I first took in the amazing sights and experience of Kyoto some 20 years or so ago now. The sophistication that one is witnesses to is everything one can imagine when they think of the rural traditions of Japan. It is a place that is steeped in history dating back centuries, not just for the amazing architecture and temples, Kyoto is where the Japanese culture flourished as it became the epicentre for many of the traditional arts and literature of Japan. 

I was then a little taken back this week upon hearing the news that one of the very areas of Kyoto that I stayed in for a while, as in Gion, will soon be enforcing a ban on all tourists or foreigners from entering certain areas. Knowing first hand that the Japanese people are some of the most welcoming and hospitable in the world, it makes you ask why so extreme measures have been taken. Especially so with the Japanese Government being very keen in recent years to promote tourism. Well, the answer is quite simple really. Gaikokujin or Foreigners being rude, obnoxious and disrespectful, whilst having little regard for the traditions, customs and inherent rules that are in place. With a growing concern that if something is not done now, then all could be destroyed, lost forever, or go underground. 

Here are just a few of the many points raised by the residents of Kyoto, Gion. Geisha are being stopped and harassed in the street, people are even trying to grab and manhandle them. The taking of photographs at times and in places that it is not respectful or dignified to do so. Rudeness and disrespectful acts in sacred places and Temples of worship. Temples, buildings and places of historical heritage have been defaced. These are only the tip of the iceberg. All of this is taking place despite there being warning signs and notices of possible fines. So all is quite shocking really isn’t it… In truth it is a case of people taking advantage of the Japanese hospitality and having a blatant disregard for the rules, to the point that the hosts have now said, enough is enough.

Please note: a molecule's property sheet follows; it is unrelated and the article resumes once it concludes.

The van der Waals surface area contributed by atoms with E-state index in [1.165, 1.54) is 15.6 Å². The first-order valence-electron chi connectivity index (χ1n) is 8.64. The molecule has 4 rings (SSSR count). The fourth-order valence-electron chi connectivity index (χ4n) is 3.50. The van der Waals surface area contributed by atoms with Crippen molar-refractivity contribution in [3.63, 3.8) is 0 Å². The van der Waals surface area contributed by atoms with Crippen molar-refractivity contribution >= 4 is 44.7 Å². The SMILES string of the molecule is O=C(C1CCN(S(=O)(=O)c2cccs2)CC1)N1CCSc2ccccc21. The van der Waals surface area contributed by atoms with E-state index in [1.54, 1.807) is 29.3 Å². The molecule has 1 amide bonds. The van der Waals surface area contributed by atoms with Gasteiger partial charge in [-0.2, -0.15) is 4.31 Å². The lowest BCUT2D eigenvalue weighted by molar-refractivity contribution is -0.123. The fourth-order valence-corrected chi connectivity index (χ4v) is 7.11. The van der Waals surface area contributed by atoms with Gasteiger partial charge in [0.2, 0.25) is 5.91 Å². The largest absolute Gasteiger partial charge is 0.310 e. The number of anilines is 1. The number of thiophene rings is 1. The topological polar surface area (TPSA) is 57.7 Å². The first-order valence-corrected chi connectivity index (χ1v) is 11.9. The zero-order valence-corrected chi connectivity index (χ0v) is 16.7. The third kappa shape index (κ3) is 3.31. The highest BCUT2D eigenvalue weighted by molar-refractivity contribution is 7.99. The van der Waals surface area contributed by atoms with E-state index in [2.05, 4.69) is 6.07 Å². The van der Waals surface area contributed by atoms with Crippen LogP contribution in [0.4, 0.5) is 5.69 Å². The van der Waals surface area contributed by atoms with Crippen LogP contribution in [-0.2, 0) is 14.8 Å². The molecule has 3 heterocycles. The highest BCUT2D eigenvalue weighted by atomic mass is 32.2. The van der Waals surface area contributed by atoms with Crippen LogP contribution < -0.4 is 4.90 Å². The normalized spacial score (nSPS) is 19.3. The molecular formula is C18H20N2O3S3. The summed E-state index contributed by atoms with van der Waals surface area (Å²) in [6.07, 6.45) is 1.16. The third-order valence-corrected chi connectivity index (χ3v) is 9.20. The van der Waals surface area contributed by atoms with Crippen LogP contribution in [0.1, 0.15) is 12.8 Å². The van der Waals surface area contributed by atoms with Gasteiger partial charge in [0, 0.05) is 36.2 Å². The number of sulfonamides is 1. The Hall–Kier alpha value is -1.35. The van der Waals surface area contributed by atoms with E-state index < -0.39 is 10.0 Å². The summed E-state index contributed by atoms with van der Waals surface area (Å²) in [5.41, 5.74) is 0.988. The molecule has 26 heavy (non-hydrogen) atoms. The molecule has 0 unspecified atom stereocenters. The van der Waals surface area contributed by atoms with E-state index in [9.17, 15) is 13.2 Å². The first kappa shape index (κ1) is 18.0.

To understand things deeper, one needs to realise that the island of Japan was cut off from outsiders for centuries, and it has only quite recently been open to outsiders or Gaikokujin, for less than two centuries in fact. Mid 1850’s. So such outside behaviour is not being accepted, and rightly so.

In parallel to Karate, we have in recent years seen the rise of Karate tourism, both on the mainland and Okinawa. Personally, I have mixed views on things as there are certainly pros and cons, as in reality this has no influence on my relationship with my Sensei and the Karate training that I do. But, if the tourism approach enables serious Karate Ka to visit the homeland of Karate, be it in the more modern form in Japan or on the island of Okinawa, then it can be a good thing. Especially so if one doesn’t feel comfortable with travelling halfway across the world alone, or seeking out back street accommodation, a Dojo and Sensei. Then of course the comforting environment of being in an organised itinerary based group with large hall training gatherings is a substitute with many benefits. 

I do though feel that as visiting Karate Ka, everyone still needs to be a little reserved and act respectfully whilst abiding by protocol, local customs and heritage. And not of course become too complacent and do just as one wishes. Or… Just like we are now seeing in Kyoto, Gion, the Sensei and Dojo of Okinawa may one day have a rethink over their future direction regarding both accepting Gaikokujin into their private Dojo’s and teaching them Karate. Hopefully things will work out fine, and hopefully I will one day get to see the wonders of Kyoto, Gion again too. But, the future hasn’t been written yet, and so as Gaikokujin our actions will be closely watched and most certainly influential in any future decisions made. So, walking the path of respectfulness and caution is the correct one here for sure, or as the old saying goes “It only takes one to spoil things for all.”

Please note: Japanese people rarely say Gaijin these days as it is kind of a little impolite and rude, as it roughly means “Outsider or Outside Person.” Whereby Gaikokujin is seen as more polite, meaning “A Person from Outside of our Country.”